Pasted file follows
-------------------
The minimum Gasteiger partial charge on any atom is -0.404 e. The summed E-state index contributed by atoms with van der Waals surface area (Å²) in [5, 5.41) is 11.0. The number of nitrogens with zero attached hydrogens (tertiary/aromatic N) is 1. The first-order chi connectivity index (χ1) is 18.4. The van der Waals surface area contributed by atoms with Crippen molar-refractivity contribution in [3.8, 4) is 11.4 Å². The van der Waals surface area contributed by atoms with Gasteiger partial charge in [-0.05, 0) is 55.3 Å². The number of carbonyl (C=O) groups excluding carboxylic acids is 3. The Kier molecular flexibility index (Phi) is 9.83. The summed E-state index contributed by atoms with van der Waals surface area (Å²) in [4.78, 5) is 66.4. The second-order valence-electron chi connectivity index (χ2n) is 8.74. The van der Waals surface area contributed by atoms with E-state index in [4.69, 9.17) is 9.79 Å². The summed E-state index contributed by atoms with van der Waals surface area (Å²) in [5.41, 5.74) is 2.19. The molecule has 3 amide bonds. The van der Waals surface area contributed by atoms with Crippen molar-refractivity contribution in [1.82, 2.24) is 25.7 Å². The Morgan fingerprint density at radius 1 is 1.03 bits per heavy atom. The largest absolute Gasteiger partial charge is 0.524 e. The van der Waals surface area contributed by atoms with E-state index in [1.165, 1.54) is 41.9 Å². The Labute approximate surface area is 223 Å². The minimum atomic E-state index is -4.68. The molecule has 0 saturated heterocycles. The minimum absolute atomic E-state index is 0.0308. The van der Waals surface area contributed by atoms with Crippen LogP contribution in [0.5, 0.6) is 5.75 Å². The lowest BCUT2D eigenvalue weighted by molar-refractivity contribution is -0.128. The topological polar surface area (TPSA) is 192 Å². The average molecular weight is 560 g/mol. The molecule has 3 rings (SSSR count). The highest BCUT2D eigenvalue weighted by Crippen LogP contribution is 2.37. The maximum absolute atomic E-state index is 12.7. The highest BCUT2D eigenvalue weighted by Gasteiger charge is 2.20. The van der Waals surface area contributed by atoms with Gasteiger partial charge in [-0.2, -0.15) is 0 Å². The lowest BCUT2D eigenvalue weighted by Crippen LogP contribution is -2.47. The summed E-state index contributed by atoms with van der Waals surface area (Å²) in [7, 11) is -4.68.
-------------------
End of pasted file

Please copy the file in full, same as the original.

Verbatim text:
The minimum Gasteiger partial charge on any atom is -0.404 e. The summed E-state index contributed by atoms with van der Waals surface area (Å²) in [5, 5.41) is 11.0. The number of nitrogens with zero attached hydrogens (tertiary/aromatic N) is 1. The first-order chi connectivity index (χ1) is 18.4. The van der Waals surface area contributed by atoms with Crippen molar-refractivity contribution in [3.8, 4) is 11.4 Å². The van der Waals surface area contributed by atoms with Gasteiger partial charge in [-0.05, 0) is 55.3 Å². The number of carbonyl (C=O) groups excluding carboxylic acids is 3. The Kier molecular flexibility index (Phi) is 9.83. The summed E-state index contributed by atoms with van der Waals surface area (Å²) in [4.78, 5) is 66.4. The second-order valence-electron chi connectivity index (χ2n) is 8.74. The van der Waals surface area contributed by atoms with E-state index in [4.69, 9.17) is 9.79 Å². The summed E-state index contributed by atoms with van der Waals surface area (Å²) in [5.41, 5.74) is 2.19. The molecule has 3 amide bonds. The van der Waals surface area contributed by atoms with Crippen molar-refractivity contribution in [1.82, 2.24) is 25.7 Å². The Morgan fingerprint density at radius 1 is 1.03 bits per heavy atom. The largest absolute Gasteiger partial charge is 0.524 e. The van der Waals surface area contributed by atoms with E-state index in [1.165, 1.54) is 41.9 Å². The Labute approximate surface area is 223 Å². The minimum atomic E-state index is -4.68. The molecule has 0 saturated heterocycles. The minimum absolute atomic E-state index is 0.0308. The van der Waals surface area contributed by atoms with Crippen LogP contribution in [0.5, 0.6) is 5.75 Å². The lowest BCUT2D eigenvalue weighted by molar-refractivity contribution is -0.128. The topological polar surface area (TPSA) is 192 Å². The average molecular weight is 560 g/mol. The molecule has 3 rings (SSSR count). The highest BCUT2D eigenvalue weighted by Crippen LogP contribution is 2.37. The maximum absolute atomic E-state index is 12.7. The highest BCUT2D eigenvalue weighted by Gasteiger charge is 2.20. The van der Waals surface area contributed by atoms with Gasteiger partial charge in [-0.2, -0.15) is 0 Å². The lowest BCUT2D eigenvalue weighted by Crippen LogP contribution is -2.47. The summed E-state index contributed by atoms with van der Waals surface area (Å²) in [7, 11) is -4.68.